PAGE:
Choosing your Offroad TD AXLE

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Choosing your Offroad TD AXLE

Postby Dave Nathanson » Wed Aug 30, 2006 2:50 am

A lot of opinions about what kind of axle to use for an off road teardrop trailer. A lot of people told me in no uncertain terms that the drop axles / torsion axles were the newer design, and better all around for everything.

Me, I'm still partial to the simplicity of a leaf sprung straight axle. Something I can fix on the trail if need be. When we were building, I was going to get the 2000 pound rated axle, but after talking with the famous Larry Sorensen who bent his 2000# axle running the washboard dirt roads in Baja Mexico, he convinced me that the 3500 lb axle was a better, stronger choice.

It doesn't actually weigh 3500 pounds, that's just the amount of load it can carry. The 3500# axles are a lot sturdier than the 2000# axles. If you are an offroader, this matters. If your TD never leaves the pavement, and never known how brutally tough a few dozen miles of washboard road can be, then you're probably fine with any axle.

But we are here in the Offroad TD forum, and for us folks who are in here - I'm strongly recommending a 3500# axle. With electric brakes, even if your local laws don't require them. Here's a link to a photo of our axle. You can even read the numbers.
http://td.roughwheelers.com/OurTearDrop ... tml#3.html

We bought the axle from Mighty Mover Trailers in Corona, CA 800-920-2233. It was $312 in Nov of 2003. They had to special order it. The receipt says:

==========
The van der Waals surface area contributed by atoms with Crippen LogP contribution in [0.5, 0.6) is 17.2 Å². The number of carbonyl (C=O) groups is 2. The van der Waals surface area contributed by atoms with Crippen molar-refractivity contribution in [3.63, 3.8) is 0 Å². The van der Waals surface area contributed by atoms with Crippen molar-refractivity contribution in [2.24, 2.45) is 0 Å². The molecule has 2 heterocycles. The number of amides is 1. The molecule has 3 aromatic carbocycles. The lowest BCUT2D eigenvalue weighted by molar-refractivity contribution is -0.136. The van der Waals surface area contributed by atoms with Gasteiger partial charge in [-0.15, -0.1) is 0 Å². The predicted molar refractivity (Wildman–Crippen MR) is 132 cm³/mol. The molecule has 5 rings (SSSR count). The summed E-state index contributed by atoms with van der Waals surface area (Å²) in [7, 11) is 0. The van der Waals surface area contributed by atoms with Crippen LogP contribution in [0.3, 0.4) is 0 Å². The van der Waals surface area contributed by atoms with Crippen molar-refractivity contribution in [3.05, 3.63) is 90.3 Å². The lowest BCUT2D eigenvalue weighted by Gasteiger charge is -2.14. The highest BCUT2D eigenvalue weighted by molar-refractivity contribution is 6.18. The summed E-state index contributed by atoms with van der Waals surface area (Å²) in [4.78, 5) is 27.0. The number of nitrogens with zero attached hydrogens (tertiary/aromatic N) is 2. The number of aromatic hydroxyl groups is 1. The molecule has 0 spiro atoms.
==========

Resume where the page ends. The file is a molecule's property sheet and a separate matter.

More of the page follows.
51-3500# Axle w/ Elec Brk.
74" HF- 56SCB. 5-4.5
(that's the lug nuts; 5 on 4.5 to match the Jeep). the trailer is about 5 feet wide.

Anyway, we're real happy with it, and it's holding up great. I feel that I made a good choice of axle for this purpose.
-- However If I had known that I could have ordered the same axle with electric brakes and also with a parking brake, I would have. --
Last edited by Dave Nathanson on Thu Mar 13, 2014 4:13 pm, edited 2 times in total.
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Postby jagular7 » Wed Aug 30, 2006 11:07 am

Dave, welcome to the offroad forum. I've seen your website on the trips and build. Looks great.

I'm starting off with a military M101 trailer frame. I'm going to keep it leaf spring also. But will be looking for a straight axle with parking brake. I'd prefer a parking brake as it's usually not flat in a primative camping spot.

Question I have is why use electric brakes?

I've got a 97 TJ, 4"+ lift, 34" LTBs, 4.88s, locked front and rear, D30/8.8, stock 4cyl/auto/231 tcase.
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Postby Joanne » Wed Aug 30, 2006 11:26 am

Dave,

I haven't seen you around for quite a while! Welcome back!!